It’s the end of the road for Ilkeston and District Ladies Probus Club which is reluctantly folding after making its mark in the local community since its inception in June 1993.
Stalwart founder members Audrey Wheatley who currently holds office as president and Pearl Dunkley, a past president and secretary, say that they are devastated at the decline of a once flourishing community asset.
“When we set up our Ladies Probus Club 21 years ago we had 60 members and a waiting list in place for those eager to join us, said Mrs Dunkley.
“ Our first meetings under the leadership of the club’s inaugural president, the late Margaret Derbyshire, took place at the Risley Park Inn.
“ After a year at that venue we took up permanent residency at the Co-op Banqueting Suite in the town and flourished there until its decline a few years ago, took us on a slippery slope, she said.
“For the past few years we have been based at the Queens Counsel in the town, but membership has been rapidly depleted,” she added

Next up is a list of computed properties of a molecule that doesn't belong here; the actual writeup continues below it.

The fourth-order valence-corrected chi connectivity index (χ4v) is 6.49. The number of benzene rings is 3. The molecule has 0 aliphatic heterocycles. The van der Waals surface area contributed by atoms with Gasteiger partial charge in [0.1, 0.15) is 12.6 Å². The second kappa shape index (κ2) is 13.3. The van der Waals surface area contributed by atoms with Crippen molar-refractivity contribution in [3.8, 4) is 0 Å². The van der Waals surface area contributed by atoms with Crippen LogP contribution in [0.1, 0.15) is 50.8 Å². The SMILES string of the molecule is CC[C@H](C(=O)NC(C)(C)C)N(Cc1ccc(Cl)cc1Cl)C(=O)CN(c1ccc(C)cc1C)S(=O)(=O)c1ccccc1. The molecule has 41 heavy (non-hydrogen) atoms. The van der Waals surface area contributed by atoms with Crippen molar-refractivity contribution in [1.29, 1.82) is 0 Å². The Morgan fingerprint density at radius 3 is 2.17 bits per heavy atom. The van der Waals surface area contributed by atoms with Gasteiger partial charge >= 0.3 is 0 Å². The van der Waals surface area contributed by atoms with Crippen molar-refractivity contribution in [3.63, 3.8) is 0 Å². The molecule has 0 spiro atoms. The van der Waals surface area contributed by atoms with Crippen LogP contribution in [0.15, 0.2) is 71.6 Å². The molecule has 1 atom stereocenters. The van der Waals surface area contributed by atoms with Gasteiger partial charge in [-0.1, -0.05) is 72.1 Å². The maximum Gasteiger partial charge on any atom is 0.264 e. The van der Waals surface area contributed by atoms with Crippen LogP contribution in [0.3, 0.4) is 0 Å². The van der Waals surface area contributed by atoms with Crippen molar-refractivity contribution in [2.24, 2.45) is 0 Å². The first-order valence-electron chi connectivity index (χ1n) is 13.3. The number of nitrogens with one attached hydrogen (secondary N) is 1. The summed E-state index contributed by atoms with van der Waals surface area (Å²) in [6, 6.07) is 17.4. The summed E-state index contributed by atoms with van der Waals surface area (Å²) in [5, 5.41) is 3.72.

Mrs Wheatley said: “ The decision to close was taken with a heavy heart. The facilities we need to accommodate our ladies haven’t been suitable and despite a continued search for a more appropriate venue we have met numerous stumbling blocks and so a we have decided to close down.”
During its 21 years, Ilkeston Ladies Probus has championed numerous good causes raising thousands for charity and providing vital equipment such as a nebuliser and a dialysis machine for Ilkeston hospital.
Fifteen presidents including six of them who have held the office on two occasions, have proudly worn the ceremonial jewel of office which was first presented to the club by Ilkeston Rotary as a welcoming present.
Long-serving member Jill Brown who joined the Ladies Probus Club six months after its inception said: “Nobody amongst our current membership was willing to take on the responsibilities of the club’s important roles such as president, vice-president, secretary, treasurer and speaker finder.
“ The club has been unable to attract new younger members and that has been a defining factor in its demise,”she said.